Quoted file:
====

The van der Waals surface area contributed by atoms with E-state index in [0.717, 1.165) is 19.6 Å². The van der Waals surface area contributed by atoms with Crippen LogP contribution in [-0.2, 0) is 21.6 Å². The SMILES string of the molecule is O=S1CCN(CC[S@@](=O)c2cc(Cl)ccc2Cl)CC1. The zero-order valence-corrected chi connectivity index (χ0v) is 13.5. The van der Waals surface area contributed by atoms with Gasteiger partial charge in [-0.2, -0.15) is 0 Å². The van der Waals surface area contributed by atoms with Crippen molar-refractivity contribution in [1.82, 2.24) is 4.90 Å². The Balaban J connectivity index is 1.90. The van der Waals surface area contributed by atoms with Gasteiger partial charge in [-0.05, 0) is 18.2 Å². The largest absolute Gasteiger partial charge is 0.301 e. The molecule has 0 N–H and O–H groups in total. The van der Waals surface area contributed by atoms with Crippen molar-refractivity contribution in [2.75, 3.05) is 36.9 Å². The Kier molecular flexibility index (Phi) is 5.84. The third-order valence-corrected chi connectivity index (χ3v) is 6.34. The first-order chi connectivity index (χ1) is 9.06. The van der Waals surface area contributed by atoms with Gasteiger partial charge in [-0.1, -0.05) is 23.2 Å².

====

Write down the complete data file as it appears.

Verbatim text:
The van der Waals surface area contributed by atoms with E-state index in [0.717, 1.165) is 19.6 Å². The van der Waals surface area contributed by atoms with Crippen LogP contribution in [-0.2, 0) is 21.6 Å². The SMILES string of the molecule is O=S1CCN(CC[S@@](=O)c2cc(Cl)ccc2Cl)CC1. The zero-order valence-corrected chi connectivity index (χ0v) is 13.5. The van der Waals surface area contributed by atoms with Gasteiger partial charge in [-0.2, -0.15) is 0 Å². The van der Waals surface area contributed by atoms with Crippen molar-refractivity contribution in [1.82, 2.24) is 4.90 Å². The Balaban J connectivity index is 1.90. The van der Waals surface area contributed by atoms with Gasteiger partial charge in [-0.05, 0) is 18.2 Å². The largest absolute Gasteiger partial charge is 0.301 e. The molecule has 0 N–H and O–H groups in total. The van der Waals surface area contributed by atoms with Crippen molar-refractivity contribution in [2.75, 3.05) is 36.9 Å². The Kier molecular flexibility index (Phi) is 5.84. The third-order valence-corrected chi connectivity index (χ3v) is 6.34. The first-order chi connectivity index (χ1) is 9.06. The van der Waals surface area contributed by atoms with Gasteiger partial charge in [-0.1, -0.05) is 23.2 Å².